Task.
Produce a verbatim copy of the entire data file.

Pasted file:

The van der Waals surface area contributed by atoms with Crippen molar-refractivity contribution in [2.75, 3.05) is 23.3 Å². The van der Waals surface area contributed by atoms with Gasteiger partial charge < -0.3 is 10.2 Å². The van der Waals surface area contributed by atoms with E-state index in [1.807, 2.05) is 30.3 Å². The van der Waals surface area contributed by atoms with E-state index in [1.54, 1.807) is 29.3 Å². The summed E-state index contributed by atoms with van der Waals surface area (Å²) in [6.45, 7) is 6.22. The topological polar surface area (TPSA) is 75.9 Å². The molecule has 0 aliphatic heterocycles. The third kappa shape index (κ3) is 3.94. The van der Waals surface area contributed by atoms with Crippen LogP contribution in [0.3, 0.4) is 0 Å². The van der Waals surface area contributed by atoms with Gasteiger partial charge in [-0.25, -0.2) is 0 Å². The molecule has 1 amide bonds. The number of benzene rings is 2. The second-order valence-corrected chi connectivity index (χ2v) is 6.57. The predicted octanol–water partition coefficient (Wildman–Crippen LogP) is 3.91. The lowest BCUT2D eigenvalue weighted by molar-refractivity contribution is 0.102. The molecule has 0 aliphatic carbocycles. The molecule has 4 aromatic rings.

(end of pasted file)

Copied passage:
The van der Waals surface area contributed by atoms with Crippen molar-refractivity contribution in [2.75, 3.05) is 23.3 Å². The van der Waals surface area contributed by atoms with Gasteiger partial charge < -0.3 is 10.2 Å². The van der Waals surface area contributed by atoms with E-state index in [1.807, 2.05) is 30.3 Å². The van der Waals surface area contributed by atoms with E-state index in [1.54, 1.807) is 29.3 Å². The summed E-state index contributed by atoms with van der Waals surface area (Å²) in [6.45, 7) is 6.22. The topological polar surface area (TPSA) is 75.9 Å². The molecule has 0 aliphatic heterocycles. The third kappa shape index (κ3) is 3.94. The van der Waals surface area contributed by atoms with Crippen LogP contribution in [0.3, 0.4) is 0 Å². The van der Waals surface area contributed by atoms with Gasteiger partial charge in [-0.25, -0.2) is 0 Å². The molecule has 1 amide bonds. The number of benzene rings is 2. The second-order valence-corrected chi connectivity index (χ2v) is 6.57. The predicted octanol–water partition coefficient (Wildman–Crippen LogP) is 3.91. The lowest BCUT2D eigenvalue weighted by molar-refractivity contribution is 0.102. The molecule has 0 aliphatic carbocycles. The molecule has 4 aromatic rings.